So how can you set the example for others? The answers were outlined in the IFAC report, Rebuilding Public Confidence in Financial Reporting: an International Perspective, also known as the “Credibility Report.” 

After extensive discussion and debate with leaders of businesses, accountancy firms, governments and regulatory bodies, in August 2003, the IFAC Task Force on Rebuilding Public Confidence in Financial Reporting, chaired by John Crow, a former Governor of the Bank of Canada and a former Chairman of the Central Bank Governors of the Group of Ten countries, of which I was a member, issued its final report. It included recommendations on principles of best practices in the areas of financial reporting, corporate governance, corporate disclosure and auditor performance. I will highlight a few of these best practice areas now, because I believe that they are central to building an investment climate of trust and are relevant to all of us today. Before I do so, however, I would like to emphasize the major finding – and that is, that building investor confidence requires action by all those in the financial reporting supply chain, from boards of directors to management to auditors, even to bankers, lawyers and investment analysts. Thus, while all of us here are accountable for building an investment climate of trust, we are not alone.

Let me turn now to four recommendations in the report that are directly relevant today: those relating to ethics; financial management and control; auditor independence and corporate governance; and audit standards and regulation. 

The first recommendation relates to values. Effective corporate ethics codes need to be in place and actively monitored. The task force recommended that companies set out their ethical policies in a code that is widely distributed both within the company and to shareholders. We also recommended that training be given and that support be provided for individuals better to enable them to face difficult ethical questions. More and more companies, out of a real desire to do the right thing, as well as a result of regulatory pressures, are developing ethical codes. To be effective, this must be taken one step further: board-monitoring procedures should be put in place so that adherence to the ethical values of a company can be measured.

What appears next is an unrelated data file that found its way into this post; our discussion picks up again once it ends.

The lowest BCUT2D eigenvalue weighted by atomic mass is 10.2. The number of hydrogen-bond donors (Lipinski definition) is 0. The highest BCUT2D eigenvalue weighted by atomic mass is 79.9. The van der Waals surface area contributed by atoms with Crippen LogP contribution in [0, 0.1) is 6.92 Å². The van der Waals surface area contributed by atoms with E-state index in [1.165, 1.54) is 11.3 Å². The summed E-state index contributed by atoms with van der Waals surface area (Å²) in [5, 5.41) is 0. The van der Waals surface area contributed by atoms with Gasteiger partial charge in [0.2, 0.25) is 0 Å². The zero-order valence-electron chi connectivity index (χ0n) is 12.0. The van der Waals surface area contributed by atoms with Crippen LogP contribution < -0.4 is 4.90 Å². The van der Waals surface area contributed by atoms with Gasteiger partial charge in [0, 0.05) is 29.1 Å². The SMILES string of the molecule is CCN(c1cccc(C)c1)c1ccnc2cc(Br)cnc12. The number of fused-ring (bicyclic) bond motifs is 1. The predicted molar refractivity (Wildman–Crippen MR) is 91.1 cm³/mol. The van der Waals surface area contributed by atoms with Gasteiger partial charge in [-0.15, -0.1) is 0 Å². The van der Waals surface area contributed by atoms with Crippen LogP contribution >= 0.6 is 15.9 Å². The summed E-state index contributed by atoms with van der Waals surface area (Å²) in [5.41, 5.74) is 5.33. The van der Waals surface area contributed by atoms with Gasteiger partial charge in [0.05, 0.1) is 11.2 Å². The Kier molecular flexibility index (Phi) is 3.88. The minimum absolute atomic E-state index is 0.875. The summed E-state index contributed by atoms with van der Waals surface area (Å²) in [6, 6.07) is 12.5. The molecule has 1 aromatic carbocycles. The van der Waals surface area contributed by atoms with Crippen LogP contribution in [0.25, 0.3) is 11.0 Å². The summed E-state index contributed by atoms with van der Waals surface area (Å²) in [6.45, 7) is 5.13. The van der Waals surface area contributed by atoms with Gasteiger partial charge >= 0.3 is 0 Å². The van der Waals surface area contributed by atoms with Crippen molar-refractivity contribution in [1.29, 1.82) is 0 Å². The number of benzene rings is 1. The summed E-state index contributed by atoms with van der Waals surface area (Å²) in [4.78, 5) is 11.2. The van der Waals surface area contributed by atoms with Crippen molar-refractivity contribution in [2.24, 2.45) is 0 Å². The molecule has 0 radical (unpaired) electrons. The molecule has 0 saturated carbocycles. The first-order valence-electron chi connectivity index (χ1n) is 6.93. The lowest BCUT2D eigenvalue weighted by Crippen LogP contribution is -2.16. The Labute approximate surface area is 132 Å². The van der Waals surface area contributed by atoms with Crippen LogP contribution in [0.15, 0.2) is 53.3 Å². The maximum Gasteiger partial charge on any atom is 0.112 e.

IFAC’s Professional Accountants in Business Committee is also in the process of developing new guidance on corporate codes of conduct. Scheduled to be released in an exposure draft format this month, the new proposed guidance is designed to draw greater attention to the need for corporate codes of conduct, to provide practical guidance on the scope and implementation of such codes, and to support sound corporate governance practices. The proposed guidance highlights the benefits of an effective code of conduct and identifies the professional accountant’s role in the development, monitoring, reinforcement and reporting of such codes in their organizations

In addition, IFAC’s Code of Ethics, which applies to all accountants, including those working in business, is being revised to provide more specific guidance for professional accountants in business, particularly in instances where they encounter fraud.

A second key recommendation in the Credibility Report is that corporate management should place greater emphasis on the effectiveness of financial management and controls. Certainly, regulatory changes in the light of Enron and other business failures have also focused on this need. To build investor confidence, there should be formal reporting to shareholders setting out the responsibility for financial reporting and for internal controls, as well as regular assessment by the audit committee of the appropriateness of the resources being devoted to the adequacy and effectiveness of internal control.

Knowledge of reporting and controls, I believe, should be considered a core competence of the Chief Financial Officer (CFO). As many of you can attest, your roles and responsibilities have greatly expanded to include everything from strategic planning, to information technology, to financing, and investor relations. Despite these changes in the CFO’s role – all of which I do believe are crucial -- it is vital that financial controls and reporting issues remain a priority.

Another key recommendation in the Credibility Report is that threats to auditor independence should receive greater attention in corporate governance processes and by auditors themselves. Sound corporate governance practices have become critical to worldwide efforts to stabilize and strengthen global capital markets and protect investors. As the Credibility Report pointed out, all public interest entities should have an audit committee, or similar governance body or bodies, formed from directors independent of management with clearly defined responsibilities, including monitoring and reviewing the integrity of financial reporting, financial controls, the internal audit function and relations with the independent auditors. Audit committees play a critical role in the systems of checks and balances designed to protect investor rights.